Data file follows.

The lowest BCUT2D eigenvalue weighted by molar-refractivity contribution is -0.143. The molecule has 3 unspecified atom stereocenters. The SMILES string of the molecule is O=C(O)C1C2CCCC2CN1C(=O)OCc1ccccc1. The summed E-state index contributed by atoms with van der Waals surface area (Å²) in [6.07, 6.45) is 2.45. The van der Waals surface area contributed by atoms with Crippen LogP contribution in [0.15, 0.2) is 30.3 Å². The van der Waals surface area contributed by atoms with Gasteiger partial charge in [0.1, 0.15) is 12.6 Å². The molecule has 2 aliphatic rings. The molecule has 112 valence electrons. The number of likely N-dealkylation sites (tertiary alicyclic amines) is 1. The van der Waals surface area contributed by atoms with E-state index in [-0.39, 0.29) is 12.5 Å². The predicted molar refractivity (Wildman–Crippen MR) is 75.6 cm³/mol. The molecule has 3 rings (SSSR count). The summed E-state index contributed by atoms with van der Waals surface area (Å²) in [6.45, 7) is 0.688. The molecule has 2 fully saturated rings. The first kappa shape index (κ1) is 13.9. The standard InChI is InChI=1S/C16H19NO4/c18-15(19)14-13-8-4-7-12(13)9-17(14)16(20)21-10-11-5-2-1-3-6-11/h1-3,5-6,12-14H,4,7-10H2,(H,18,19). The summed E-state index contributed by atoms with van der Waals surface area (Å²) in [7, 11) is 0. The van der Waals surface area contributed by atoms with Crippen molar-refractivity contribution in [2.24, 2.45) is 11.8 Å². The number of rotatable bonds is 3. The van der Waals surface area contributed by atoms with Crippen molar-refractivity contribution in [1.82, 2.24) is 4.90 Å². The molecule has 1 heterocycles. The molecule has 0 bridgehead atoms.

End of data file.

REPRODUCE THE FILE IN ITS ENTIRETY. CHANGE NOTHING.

The lowest BCUT2D eigenvalue weighted by molar-refractivity contribution is -0.143. The molecule has 3 unspecified atom stereocenters. The SMILES string of the molecule is O=C(O)C1C2CCCC2CN1C(=O)OCc1ccccc1. The summed E-state index contributed by atoms with van der Waals surface area (Å²) in [6.07, 6.45) is 2.45. The van der Waals surface area contributed by atoms with Crippen LogP contribution in [0.15, 0.2) is 30.3 Å². The van der Waals surface area contributed by atoms with Gasteiger partial charge in [0.1, 0.15) is 12.6 Å². The molecule has 2 aliphatic rings. The molecule has 112 valence electrons. The number of likely N-dealkylation sites (tertiary alicyclic amines) is 1. The van der Waals surface area contributed by atoms with E-state index in [-0.39, 0.29) is 12.5 Å². The predicted molar refractivity (Wildman–Crippen MR) is 75.6 cm³/mol. The molecule has 3 rings (SSSR count). The summed E-state index contributed by atoms with van der Waals surface area (Å²) in [6.45, 7) is 0.688. The molecule has 2 fully saturated rings. The first kappa shape index (κ1) is 13.9. The standard InChI is InChI=1S/C16H19NO4/c18-15(19)14-13-8-4-7-12(13)9-17(14)16(20)21-10-11-5-2-1-3-6-11/h1-3,5-6,12-14H,4,7-10H2,(H,18,19). The summed E-state index contributed by atoms with van der Waals surface area (Å²) in [7, 11) is 0. The van der Waals surface area contributed by atoms with Crippen molar-refractivity contribution in [2.24, 2.45) is 11.8 Å². The number of rotatable bonds is 3. The van der Waals surface area contributed by atoms with Crippen molar-refractivity contribution in [1.82, 2.24) is 4.90 Å². The molecule has 1 heterocycles. The molecule has 0 bridgehead atoms.